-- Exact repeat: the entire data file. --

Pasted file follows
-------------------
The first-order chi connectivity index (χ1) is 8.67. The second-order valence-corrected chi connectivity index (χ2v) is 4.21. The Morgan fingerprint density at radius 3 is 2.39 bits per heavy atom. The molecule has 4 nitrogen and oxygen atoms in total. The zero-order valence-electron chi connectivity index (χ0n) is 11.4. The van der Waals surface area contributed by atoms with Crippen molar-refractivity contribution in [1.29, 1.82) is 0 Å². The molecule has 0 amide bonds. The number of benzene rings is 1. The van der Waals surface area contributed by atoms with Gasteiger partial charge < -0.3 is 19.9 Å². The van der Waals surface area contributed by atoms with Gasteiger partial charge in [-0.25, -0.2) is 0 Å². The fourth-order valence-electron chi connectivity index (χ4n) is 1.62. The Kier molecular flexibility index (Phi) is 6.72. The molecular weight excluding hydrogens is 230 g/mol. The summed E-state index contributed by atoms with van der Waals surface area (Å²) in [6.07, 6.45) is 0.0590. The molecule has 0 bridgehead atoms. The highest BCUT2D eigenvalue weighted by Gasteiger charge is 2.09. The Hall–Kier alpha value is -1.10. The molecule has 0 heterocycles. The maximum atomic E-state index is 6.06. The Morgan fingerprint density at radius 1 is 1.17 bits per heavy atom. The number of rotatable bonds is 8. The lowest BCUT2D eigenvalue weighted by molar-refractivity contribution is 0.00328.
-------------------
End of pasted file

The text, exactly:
The first-order chi connectivity index (χ1) is 8.67. The second-order valence-corrected chi connectivity index (χ2v) is 4.21. The Morgan fingerprint density at radius 3 is 2.39 bits per heavy atom. The molecule has 4 nitrogen and oxygen atoms in total. The zero-order valence-electron chi connectivity index (χ0n) is 11.4. The van der Waals surface area contributed by atoms with Crippen molar-refractivity contribution in [1.29, 1.82) is 0 Å². The molecule has 0 amide bonds. The number of benzene rings is 1. The van der Waals surface area contributed by atoms with Gasteiger partial charge < -0.3 is 19.9 Å². The van der Waals surface area contributed by atoms with Gasteiger partial charge in [-0.25, -0.2) is 0 Å². The fourth-order valence-electron chi connectivity index (χ4n) is 1.62. The Kier molecular flexibility index (Phi) is 6.72. The molecular weight excluding hydrogens is 230 g/mol. The summed E-state index contributed by atoms with van der Waals surface area (Å²) in [6.07, 6.45) is 0.0590. The molecule has 0 bridgehead atoms. The highest BCUT2D eigenvalue weighted by Gasteiger charge is 2.09. The Hall–Kier alpha value is -1.10. The molecule has 0 heterocycles. The maximum atomic E-state index is 6.06. The Morgan fingerprint density at radius 1 is 1.17 bits per heavy atom. The number of rotatable bonds is 8. The lowest BCUT2D eigenvalue weighted by molar-refractivity contribution is 0.00328.